lots of chatter about getting out the running shoes nowadays. curious to see what folks are doing in terms of running in their training. a big part of your training? stadium repeats? or just focus on the bike? does mud in your area make running a big part of racing?
I'd keep the running shoes in the closet. I will typcially incorporate a few run-ups and short flat runs (with the bike on the shoulder of course) into my normal workouts. running in running shoes without a bike to deal with is easy. Your focus should be the dismount, the burst of speed once the feet hit the ground, then the remount. I do these often to keep "those" muscles active.
I do offroad multisport in spring and summer, so I actually decrease running and focus on cycling for cross.
If you've done zero running up until this point of the year, I'd say focus on cross-specific fitness. Do hill, stair, or sand repeats while carrying your bike. Your legs will feel like concrete the next couple of days, if you've done them right.
I have been using marathon training for my running base this year. Only problem is that the marathon is not until end of October, so I still run several hours per week and don't get as much bike time as I would like.
I do 2 - 30 minute runs a week: 1 flat easyish run and 1 hard hilly run, both on dirt. I hate running but I have noticed a huge difference in my ability to run the barriers and do hill run-ups while exhausted in last Sunday's race. I know I've lost positions in the past because of running and I was determined not to let that happen this year, so far so good.
I don't even hate running as much now although I'll let my wife stick to the marathons.
My "day job" requires a base level of running fitness. Recently I have been modifying some of the Simon Burney training. Still doing paced runs individually, but if I go to the gym and use a trainer or a spin bike I'll jog there and back. Granted I am only 1.5 miles away but its a great way to warm up and get my heart rate elevated so when I hit the bike I'm in Z2. Works for me.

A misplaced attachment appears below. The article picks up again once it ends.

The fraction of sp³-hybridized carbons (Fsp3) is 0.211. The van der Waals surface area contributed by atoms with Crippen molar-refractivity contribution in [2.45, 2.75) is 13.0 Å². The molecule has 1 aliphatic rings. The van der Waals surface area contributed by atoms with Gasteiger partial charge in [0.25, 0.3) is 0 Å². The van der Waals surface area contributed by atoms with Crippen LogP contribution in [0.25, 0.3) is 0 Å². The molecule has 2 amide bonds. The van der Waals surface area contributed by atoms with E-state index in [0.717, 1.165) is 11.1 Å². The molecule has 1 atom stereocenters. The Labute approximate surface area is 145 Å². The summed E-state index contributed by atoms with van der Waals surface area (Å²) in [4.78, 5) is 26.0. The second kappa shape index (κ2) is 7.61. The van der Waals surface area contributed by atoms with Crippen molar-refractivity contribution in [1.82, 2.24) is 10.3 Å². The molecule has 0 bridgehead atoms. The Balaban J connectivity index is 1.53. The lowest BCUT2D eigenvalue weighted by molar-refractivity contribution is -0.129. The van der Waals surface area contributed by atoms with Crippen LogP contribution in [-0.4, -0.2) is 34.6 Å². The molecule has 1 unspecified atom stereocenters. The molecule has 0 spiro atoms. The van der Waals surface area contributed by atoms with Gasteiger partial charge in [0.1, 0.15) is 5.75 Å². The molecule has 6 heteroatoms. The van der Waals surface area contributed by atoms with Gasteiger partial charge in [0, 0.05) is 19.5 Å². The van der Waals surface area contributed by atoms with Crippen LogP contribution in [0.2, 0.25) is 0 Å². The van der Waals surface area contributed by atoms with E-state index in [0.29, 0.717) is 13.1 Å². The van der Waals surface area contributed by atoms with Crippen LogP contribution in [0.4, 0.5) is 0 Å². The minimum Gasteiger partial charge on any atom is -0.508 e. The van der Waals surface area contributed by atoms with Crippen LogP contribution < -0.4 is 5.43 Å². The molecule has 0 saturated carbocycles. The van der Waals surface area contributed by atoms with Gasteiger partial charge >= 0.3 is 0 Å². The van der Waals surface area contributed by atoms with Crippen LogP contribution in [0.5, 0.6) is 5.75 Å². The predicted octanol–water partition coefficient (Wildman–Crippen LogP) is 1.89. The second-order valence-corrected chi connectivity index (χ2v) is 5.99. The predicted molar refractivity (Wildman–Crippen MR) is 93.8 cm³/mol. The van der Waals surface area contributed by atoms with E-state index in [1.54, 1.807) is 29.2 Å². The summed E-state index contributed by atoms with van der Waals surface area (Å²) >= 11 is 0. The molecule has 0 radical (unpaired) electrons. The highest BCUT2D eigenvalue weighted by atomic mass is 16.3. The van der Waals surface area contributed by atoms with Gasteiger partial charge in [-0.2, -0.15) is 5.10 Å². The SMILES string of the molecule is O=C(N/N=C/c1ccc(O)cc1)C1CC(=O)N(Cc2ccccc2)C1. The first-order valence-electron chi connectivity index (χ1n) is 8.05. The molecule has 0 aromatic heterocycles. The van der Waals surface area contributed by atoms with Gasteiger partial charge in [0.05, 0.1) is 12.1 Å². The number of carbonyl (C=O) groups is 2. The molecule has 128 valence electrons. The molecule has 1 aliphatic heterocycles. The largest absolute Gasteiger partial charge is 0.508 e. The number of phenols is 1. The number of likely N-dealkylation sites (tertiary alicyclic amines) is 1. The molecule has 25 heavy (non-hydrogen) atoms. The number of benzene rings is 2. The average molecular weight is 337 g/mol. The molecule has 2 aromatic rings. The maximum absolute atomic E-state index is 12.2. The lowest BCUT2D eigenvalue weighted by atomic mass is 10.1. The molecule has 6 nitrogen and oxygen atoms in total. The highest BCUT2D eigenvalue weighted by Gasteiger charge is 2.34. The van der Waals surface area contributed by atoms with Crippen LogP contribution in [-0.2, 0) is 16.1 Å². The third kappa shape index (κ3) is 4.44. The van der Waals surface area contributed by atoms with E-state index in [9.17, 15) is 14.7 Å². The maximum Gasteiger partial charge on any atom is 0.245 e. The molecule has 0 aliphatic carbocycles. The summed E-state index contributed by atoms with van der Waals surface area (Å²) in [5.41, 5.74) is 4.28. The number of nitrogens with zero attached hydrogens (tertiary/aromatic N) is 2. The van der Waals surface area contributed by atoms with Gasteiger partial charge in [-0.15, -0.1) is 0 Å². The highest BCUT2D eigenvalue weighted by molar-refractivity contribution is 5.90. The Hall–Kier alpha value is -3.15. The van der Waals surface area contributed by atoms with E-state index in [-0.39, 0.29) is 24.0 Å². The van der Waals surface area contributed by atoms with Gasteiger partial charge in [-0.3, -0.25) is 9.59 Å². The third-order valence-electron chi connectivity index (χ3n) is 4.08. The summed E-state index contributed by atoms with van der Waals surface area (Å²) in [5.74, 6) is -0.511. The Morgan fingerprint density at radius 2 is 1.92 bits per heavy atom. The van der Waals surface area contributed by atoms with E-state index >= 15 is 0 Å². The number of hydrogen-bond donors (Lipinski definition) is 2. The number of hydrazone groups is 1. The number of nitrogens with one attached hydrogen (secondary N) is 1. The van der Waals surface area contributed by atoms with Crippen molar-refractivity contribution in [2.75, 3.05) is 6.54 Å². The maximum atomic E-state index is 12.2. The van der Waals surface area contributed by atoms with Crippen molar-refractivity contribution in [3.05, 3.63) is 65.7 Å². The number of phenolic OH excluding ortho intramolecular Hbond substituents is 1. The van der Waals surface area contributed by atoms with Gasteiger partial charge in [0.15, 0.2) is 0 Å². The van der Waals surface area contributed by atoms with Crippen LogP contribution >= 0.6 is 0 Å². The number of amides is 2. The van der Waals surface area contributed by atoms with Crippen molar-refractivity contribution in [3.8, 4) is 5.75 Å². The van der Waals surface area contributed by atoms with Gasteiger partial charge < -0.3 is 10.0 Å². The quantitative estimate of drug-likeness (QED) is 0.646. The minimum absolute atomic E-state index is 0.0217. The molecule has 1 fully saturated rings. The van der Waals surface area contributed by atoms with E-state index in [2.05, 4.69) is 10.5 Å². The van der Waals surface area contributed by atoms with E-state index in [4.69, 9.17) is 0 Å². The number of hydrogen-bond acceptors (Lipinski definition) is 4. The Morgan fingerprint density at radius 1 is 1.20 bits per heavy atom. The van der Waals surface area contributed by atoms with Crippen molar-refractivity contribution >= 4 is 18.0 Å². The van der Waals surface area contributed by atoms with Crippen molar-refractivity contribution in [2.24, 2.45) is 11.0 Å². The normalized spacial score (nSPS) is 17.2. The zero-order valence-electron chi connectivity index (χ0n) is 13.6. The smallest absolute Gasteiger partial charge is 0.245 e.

I run 2 times a week most of the time. 30 at the most. Running is a weak point with me, so I need to focus on this.
If you race on a course that has stairs, be sure to do a stair workout I learned the hard way this past weekend that I need to work on this. I am going to add a running hill repeat with my bike once a week also.
Like Studnicki mentioned, practice the dismount and remount. That is where you can win or lose a race.
I know I should run more. Acutally, let me correct that. I should run.
My issue is two fold. I ran CC and track in HS. Kinda burned myself out on it. Then I'm also a big guy. Running isn't easy on my knees or feet. I bought a pair of Montrail shoes last year and tried 'em out, but I could hardly walk the next three days my feet hurt so much. I didn't anticipate that. I even ran trail, so impacts to my body would be 'lessened'. :shrugs: I dunno.
No no no. I started racing bikes to not run. Even when my coach, brian Conant, says "run once a week for 20-25 minutes" I don't. It would probably help, especially at courses that have alot of running, but I refuse.
Seriously i probably should but I just can't motivate myself to do it. I figure that run-ups and barie work we do a weekly cross practice should be enough, but maybe not.
As someone who is making a comeback to cycling after a long long break. I find that running once a week breaks up the routine a little and gets me a pretty brisk workout in a short period of time. I can imiagine that I am way at the bottom of the fitness scale of the majority of the people on this board, so take what I say with a lot of salt and maybe some butter too.